After removing duplicates, anchors, Self Serve, and separating out Branch Services, the revised IA lays out like this...

Identifying Redudancy, Anchor Point and External Tab Spawning

Of course this is my interpretation of how it should be restructured.

I would immediately set out to prototype this and perform usability testing to verify that a user could easier identify and perform the tasks the online services provide.

But it's easy to see — from a usability perspective — there is less clutter, easy points of entry to individual pages (no more anchors), and a deliniation between what is/was "self serve" and what are "branch services".

Competitive Analysis / Inspiration

Scouring the web for redesign solutions, I found one possibility in a AAA competitor...


There are a number of points to appreciate about the simplicity and clean look:

  • Every part of the navigation is a functional link.
  • There's plenty of line height between navigational items.
  • The navigation doesn't overlay the content, it eases the page content down.
  • There is a single, clearly marked and visually apparent point of login.
  • You could be 4 levels deep, and the breadcrumb clearly marks where you are in the site structure.
  • The breadcrumb is attached to the bottom of the navigational dropdown to maintain the visual queue.
The Results

The following is a side-by-side of the existing site and a conceptual redesign with an example of the revised information architecture.

Things to note are that the brand has been moved to the left (it's also slightly larger) decreasing the height of the masthead while, at the same time, opening up the space.

Also, in the second set of images, the revised Membership information architecture is shown, minus redundant links, and Branch Services brought to the main navigation.

I retained the internal marketing block in the navigation from the existing site.

Identifying Redudancy, Anchor Point and External Tab Spawning
Identifying Redudancy, Anchor Point and External Tab Spawning
Identifying Redudancy, Anchor Point and External Tab Spawning
Identifying Redudancy, Anchor Point and External Tab Spawning

This is an example of a landing page, showing the breadcrumb located below the masthead.

Note the branding could actually go larger with minimal adjustment to the Calls-to-Action or navigation to the right.

Identifying Redudancy, Anchor Point and External Tab Spawning

Below is an example of how affiliated external sites could appear as part of the main site.

Using a fixed header with a loaded iframe below it would allow the user to interact with the external site content, prevent spawning tabs, and maintain consistent navigation to the rest of the site.

Some tracking of the user's browser history may be necessary to provide a means for them to use their Back button (still the most used button on the web), but it will make for a quicker engagement and less confusion.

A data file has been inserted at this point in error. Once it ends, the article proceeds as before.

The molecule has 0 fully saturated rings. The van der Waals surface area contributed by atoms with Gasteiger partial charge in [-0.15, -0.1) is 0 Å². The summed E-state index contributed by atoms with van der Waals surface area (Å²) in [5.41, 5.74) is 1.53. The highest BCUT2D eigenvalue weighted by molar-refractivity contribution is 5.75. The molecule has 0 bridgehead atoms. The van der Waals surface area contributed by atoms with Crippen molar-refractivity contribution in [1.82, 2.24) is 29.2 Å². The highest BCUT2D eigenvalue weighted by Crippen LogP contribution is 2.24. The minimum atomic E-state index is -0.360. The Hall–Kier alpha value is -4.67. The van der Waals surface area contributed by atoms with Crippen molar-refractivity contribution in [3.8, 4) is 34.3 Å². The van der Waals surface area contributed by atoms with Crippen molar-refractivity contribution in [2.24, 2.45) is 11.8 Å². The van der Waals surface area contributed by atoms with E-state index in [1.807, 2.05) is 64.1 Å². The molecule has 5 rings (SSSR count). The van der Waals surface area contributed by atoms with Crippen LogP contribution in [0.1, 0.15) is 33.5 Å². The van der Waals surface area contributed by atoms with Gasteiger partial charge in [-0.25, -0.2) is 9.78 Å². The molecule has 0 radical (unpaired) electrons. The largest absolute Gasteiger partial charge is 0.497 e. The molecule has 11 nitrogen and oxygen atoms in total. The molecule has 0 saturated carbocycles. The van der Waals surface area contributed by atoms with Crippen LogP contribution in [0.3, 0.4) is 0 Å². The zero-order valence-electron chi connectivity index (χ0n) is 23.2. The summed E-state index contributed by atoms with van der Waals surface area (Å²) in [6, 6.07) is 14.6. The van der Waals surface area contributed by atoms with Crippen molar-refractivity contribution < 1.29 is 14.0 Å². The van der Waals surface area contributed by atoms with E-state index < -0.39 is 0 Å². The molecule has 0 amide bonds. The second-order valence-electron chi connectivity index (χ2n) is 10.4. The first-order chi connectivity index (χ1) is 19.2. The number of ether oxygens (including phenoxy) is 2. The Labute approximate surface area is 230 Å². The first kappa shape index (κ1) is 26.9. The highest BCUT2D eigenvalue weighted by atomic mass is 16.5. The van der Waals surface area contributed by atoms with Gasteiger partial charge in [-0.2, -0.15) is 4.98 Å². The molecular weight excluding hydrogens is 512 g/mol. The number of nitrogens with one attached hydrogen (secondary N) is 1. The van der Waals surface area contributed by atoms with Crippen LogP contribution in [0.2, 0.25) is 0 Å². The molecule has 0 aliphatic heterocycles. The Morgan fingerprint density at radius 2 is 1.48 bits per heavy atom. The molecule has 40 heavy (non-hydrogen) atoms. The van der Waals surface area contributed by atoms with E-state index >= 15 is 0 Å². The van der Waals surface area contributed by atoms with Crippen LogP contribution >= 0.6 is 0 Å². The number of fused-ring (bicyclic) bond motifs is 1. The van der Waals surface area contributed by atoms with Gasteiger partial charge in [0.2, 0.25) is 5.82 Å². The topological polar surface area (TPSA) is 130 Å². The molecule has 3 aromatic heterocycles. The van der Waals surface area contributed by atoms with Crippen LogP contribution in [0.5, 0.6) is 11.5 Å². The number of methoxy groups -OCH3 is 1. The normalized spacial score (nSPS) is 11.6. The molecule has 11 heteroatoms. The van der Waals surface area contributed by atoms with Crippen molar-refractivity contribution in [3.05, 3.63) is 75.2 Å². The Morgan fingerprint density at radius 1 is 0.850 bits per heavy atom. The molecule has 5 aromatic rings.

Identifying Redudancy, Anchor Point and External Tab Spawning
MFA AND SSO FOR LOGIN

Login and account management across multiple sites could be addressed using Multifactor Authentication (MFA) and Single Sign-On (SSO) technology.

Now I'm no expert on these technologies, but a quick read revealed the business and user benefits: combining MFA and SSO represents the next evolution of online fraud protection and identity intelligence; one that can easily be strengthened by other security measures such as behavioral monitoring and analytics.

And while the use of MFA adds to login security, it could also fill gaps or lapses in account information by verifying/updating current points of contact such as phone number, email, etc.

Below is a flow process showing how SSO Authentication can provide a single point of sign in, simplifying the customer experience as well as reducing database administration costs.

SSO Authentication Process
  1. The user visits the target domain.
  2. The user is redirected to the SSO domain.
  3. The user signs in with their credentials and the SSO domain finds a match.
  4. The SSO tool requests an encrypted token from the authentication server.
  5. The user is redirected back to the target domain.
  6. The encrypted proves that they’ve been authenticated.
  7. The user can now freely access associated domains, also.


When I revisit this, I plan to come up with a visual mockup of a revised login incorporating these above processes.

Conclusion / Reflection

A more consistent, streamlined experience

This exercise really only addresses the "external" workings of the site. There are still numerous issues to address in terms of the consistency of account management. For the sake of AAA's IP, I won't expound.

There are benefits to creating a simpler experience for the user. The average user may only sift through so many lists to find what they're looking for before having to contact someone for help.

As call center costs will only increase, it makes sense to maintain simple navigation, and establish easy-to-use interactions that make the user's experience more satisfying.